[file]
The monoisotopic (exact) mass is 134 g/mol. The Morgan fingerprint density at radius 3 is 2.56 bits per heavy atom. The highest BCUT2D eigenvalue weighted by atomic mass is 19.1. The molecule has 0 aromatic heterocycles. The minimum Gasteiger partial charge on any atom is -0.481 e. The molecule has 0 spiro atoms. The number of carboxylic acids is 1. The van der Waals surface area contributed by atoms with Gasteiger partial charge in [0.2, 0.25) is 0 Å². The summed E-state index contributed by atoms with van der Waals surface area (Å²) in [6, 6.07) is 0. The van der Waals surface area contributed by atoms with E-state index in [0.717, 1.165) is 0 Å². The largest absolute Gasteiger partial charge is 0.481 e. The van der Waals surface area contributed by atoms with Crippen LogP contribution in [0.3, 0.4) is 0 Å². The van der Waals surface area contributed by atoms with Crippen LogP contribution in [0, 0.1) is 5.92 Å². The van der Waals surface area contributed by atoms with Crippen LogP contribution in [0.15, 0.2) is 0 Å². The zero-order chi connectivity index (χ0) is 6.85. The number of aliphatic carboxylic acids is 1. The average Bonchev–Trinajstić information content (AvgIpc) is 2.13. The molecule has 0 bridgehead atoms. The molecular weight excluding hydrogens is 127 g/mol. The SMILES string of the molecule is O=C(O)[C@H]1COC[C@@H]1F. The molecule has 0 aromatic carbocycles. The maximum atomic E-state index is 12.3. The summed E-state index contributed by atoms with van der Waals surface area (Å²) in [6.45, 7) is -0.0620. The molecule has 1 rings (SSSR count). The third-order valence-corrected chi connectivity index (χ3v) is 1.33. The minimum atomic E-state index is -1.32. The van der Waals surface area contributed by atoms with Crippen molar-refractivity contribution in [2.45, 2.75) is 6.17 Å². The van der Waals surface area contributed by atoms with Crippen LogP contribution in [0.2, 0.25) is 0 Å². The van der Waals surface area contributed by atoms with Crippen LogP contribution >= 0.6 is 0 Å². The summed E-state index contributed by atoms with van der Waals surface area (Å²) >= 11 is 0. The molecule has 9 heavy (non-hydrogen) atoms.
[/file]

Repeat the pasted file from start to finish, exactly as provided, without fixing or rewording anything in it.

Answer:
The monoisotopic (exact) mass is 134 g/mol. The Morgan fingerprint density at radius 3 is 2.56 bits per heavy atom. The highest BCUT2D eigenvalue weighted by atomic mass is 19.1. The molecule has 0 aromatic heterocycles. The minimum Gasteiger partial charge on any atom is -0.481 e. The molecule has 0 spiro atoms. The number of carboxylic acids is 1. The van der Waals surface area contributed by atoms with Gasteiger partial charge in [0.2, 0.25) is 0 Å². The summed E-state index contributed by atoms with van der Waals surface area (Å²) in [6, 6.07) is 0. The van der Waals surface area contributed by atoms with E-state index in [0.717, 1.165) is 0 Å². The largest absolute Gasteiger partial charge is 0.481 e. The van der Waals surface area contributed by atoms with Crippen LogP contribution in [0.3, 0.4) is 0 Å². The van der Waals surface area contributed by atoms with Crippen LogP contribution in [0, 0.1) is 5.92 Å². The van der Waals surface area contributed by atoms with Crippen LogP contribution in [0.15, 0.2) is 0 Å². The zero-order chi connectivity index (χ0) is 6.85. The number of aliphatic carboxylic acids is 1. The average Bonchev–Trinajstić information content (AvgIpc) is 2.13. The molecule has 0 bridgehead atoms. The molecular weight excluding hydrogens is 127 g/mol. The SMILES string of the molecule is O=C(O)[C@H]1COC[C@@H]1F. The molecule has 0 aromatic carbocycles. The maximum atomic E-state index is 12.3. The summed E-state index contributed by atoms with van der Waals surface area (Å²) in [6.45, 7) is -0.0620. The molecule has 1 rings (SSSR count). The third-order valence-corrected chi connectivity index (χ3v) is 1.33. The minimum atomic E-state index is -1.32. The van der Waals surface area contributed by atoms with Crippen molar-refractivity contribution in [2.45, 2.75) is 6.17 Å². The van der Waals surface area contributed by atoms with Crippen LogP contribution in [0.2, 0.25) is 0 Å². The van der Waals surface area contributed by atoms with Crippen LogP contribution >= 0.6 is 0 Å². The summed E-state index contributed by atoms with van der Waals surface area (Å²) >= 11 is 0. The molecule has 9 heavy (non-hydrogen) atoms.